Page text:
Page last updated at 07:35 GMT, Friday, 21 November 2008

Singapore officially in recession

Singapore's financial district
It is Singapore's first recession since 2002

Singapore's economy shrank between July and September, confirming it was the first Asian country in recession in the current financial crisis.

The island's economy shrank 6.8% in the third quarter, according to government data, worse than the first estimate of 6.3% the government made last month.

Recession is generally defined as being two consecutive quarters of negative growth.

Hong Kong and Japan have since gone into recession as well.

The Singapore government now forecasts that its economy will shrink by 1% for the whole of 2009.

"Singapore's economy is expected to face a broad-based slowdown in 2009," said the country's Trade and Industry Ministry.

Compared with the same period last year, the economy shrank 0.6%.

Singapore is heavily reliant on exports and the global slowdown means demand for its produce could decline significantly.

"The slowdown in international and regional trade will significantly impact our wholesale trade and the transport and storage sectors," the Ministry said. It added that "considerable uncertainty" remains as to the depth and duration of the downturn.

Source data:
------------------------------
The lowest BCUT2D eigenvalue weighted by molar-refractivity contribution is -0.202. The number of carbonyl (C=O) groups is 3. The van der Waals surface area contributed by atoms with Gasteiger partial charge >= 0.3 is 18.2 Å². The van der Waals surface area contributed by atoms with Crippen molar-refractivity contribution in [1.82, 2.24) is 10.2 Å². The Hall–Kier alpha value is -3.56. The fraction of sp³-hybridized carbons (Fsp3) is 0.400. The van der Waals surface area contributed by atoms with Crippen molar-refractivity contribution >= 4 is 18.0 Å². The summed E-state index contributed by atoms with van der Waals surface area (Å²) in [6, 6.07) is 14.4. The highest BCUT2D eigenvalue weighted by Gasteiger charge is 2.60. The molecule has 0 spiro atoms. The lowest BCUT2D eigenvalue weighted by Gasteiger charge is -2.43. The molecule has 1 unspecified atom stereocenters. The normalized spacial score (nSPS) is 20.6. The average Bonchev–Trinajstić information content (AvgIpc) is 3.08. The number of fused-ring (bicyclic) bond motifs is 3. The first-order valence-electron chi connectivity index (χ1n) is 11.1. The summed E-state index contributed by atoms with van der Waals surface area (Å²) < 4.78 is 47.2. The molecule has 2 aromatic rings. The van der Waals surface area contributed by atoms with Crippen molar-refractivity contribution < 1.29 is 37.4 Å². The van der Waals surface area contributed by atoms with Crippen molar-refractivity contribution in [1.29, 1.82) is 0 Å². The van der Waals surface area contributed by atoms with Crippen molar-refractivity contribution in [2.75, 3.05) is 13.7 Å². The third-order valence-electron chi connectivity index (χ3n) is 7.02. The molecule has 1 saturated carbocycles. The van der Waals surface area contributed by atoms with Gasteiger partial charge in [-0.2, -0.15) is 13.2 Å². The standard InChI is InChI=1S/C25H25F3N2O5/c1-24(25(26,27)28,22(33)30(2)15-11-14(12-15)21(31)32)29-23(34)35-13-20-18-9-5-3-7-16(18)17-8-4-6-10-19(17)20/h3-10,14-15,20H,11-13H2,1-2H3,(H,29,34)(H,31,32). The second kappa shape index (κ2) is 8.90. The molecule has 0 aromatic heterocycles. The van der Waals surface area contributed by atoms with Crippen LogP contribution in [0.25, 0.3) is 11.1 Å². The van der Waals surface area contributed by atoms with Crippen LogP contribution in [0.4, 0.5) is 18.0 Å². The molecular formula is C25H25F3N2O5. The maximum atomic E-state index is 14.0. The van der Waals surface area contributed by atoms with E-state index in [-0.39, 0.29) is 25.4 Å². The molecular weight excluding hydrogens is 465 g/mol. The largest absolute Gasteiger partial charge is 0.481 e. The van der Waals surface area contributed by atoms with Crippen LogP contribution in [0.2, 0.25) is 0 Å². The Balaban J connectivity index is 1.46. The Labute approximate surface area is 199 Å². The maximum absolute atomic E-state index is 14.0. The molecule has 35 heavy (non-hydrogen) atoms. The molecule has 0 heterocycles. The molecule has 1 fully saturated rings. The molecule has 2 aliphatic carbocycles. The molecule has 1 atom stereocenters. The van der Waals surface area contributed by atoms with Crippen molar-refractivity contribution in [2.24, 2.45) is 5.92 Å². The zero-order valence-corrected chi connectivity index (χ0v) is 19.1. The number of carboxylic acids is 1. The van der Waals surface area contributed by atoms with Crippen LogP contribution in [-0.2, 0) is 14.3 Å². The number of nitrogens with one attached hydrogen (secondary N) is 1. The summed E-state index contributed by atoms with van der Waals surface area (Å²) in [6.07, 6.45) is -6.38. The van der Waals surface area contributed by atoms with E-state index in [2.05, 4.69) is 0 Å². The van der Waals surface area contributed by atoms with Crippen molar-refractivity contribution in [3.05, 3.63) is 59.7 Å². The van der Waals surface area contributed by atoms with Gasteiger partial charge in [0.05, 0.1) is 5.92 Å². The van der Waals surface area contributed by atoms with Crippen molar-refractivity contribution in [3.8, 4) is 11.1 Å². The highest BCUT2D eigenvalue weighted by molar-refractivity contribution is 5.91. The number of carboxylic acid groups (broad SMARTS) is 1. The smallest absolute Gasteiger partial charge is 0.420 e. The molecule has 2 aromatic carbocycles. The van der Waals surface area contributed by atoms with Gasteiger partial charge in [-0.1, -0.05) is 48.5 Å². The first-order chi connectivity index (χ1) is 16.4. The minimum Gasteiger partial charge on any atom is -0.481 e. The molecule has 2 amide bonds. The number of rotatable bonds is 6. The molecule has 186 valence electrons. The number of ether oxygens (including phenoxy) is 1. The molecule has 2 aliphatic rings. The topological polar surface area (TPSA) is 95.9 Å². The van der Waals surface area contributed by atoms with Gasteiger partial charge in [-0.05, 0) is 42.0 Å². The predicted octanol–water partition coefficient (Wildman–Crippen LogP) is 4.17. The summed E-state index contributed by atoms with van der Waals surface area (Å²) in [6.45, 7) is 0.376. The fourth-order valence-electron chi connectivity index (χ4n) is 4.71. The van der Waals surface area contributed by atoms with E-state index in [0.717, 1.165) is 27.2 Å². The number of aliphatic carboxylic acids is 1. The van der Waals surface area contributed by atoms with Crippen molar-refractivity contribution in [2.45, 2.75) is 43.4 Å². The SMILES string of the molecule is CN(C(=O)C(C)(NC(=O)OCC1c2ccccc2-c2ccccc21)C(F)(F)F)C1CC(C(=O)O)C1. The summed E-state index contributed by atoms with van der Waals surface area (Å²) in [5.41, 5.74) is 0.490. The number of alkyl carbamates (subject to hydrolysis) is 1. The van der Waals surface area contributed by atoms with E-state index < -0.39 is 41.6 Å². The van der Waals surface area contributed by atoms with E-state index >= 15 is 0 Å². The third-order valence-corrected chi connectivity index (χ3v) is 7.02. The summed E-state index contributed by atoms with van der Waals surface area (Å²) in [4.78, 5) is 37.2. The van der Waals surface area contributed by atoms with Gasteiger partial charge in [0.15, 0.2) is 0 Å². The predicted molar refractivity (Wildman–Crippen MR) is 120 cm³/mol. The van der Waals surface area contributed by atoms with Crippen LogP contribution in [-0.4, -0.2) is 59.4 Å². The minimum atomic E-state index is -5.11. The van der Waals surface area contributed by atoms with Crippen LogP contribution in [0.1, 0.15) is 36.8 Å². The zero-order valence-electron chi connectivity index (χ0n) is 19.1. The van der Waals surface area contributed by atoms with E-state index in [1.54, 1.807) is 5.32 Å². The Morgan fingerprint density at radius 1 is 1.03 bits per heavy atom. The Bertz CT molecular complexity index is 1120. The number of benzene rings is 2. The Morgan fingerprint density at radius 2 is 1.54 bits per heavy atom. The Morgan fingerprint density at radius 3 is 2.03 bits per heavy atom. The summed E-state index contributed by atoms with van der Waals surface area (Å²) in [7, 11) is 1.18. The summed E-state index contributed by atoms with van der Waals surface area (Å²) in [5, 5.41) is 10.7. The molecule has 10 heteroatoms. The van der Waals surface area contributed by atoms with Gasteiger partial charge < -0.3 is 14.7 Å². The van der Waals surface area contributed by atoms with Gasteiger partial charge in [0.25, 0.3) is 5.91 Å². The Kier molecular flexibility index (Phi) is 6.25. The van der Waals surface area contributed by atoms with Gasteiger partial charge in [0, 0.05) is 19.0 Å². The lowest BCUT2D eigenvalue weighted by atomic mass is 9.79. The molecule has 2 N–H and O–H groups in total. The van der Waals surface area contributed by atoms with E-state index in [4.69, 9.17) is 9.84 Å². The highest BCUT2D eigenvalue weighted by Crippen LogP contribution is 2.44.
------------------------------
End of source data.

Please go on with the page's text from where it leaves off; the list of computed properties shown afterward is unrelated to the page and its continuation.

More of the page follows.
Monetary policy

Despite the data, the country's central bank has said it does not have plans to cut interest rates before April 2009.

The central bank had already cut rates in October and the Singaporean dollar had been weakening in the expectation of further cuts.

But some analysts do not expect the Bank to hold out until then and predict that there could be a cut before the next meeting.

"We retain our view for the potential for an inter-meeting loosening," said Emmanuel Ng, currency strategist at OCBC Bank in Singapore.

Despite the Bank's stance, the government has promised 2.3bn Singapore dollars (1bn; $1.5bn) in order to help small businesses access credit in the economic downturn.

Some 124,000 will be able to take advantage of the money, which will be available from 1 December.

"These measures seek to ensure that local enterprises have sufficient resources to continue to operate, invest trade and internationalise in an adverse economic climate," said the Ministry of Trade and Industry.

Print Sponsor


RELATED INTERNET LINKS
The BBC is not responsible for the content of external internet sites


FEATURES, VIEWS, ANALYSIS
Has China's housing bubble burst?
How the world's oldest clove tree defied an empire
Why Royal Ballet principal Sergei Polunin quit

BBC navigation

BBC © 2014 The BBC is not responsible for the content of external sites. Read more.

This page is best viewed in an up-to-date web browser with style sheets (CSS) enabled. While you will be able to view the content of this page in your current browser, you will not be able to get the full visual experience. Please consider upgrading your browser software or enabling style sheets (CSS) if you are able to do so.

Americas Africa Europe Middle East South Asia Asia Pacific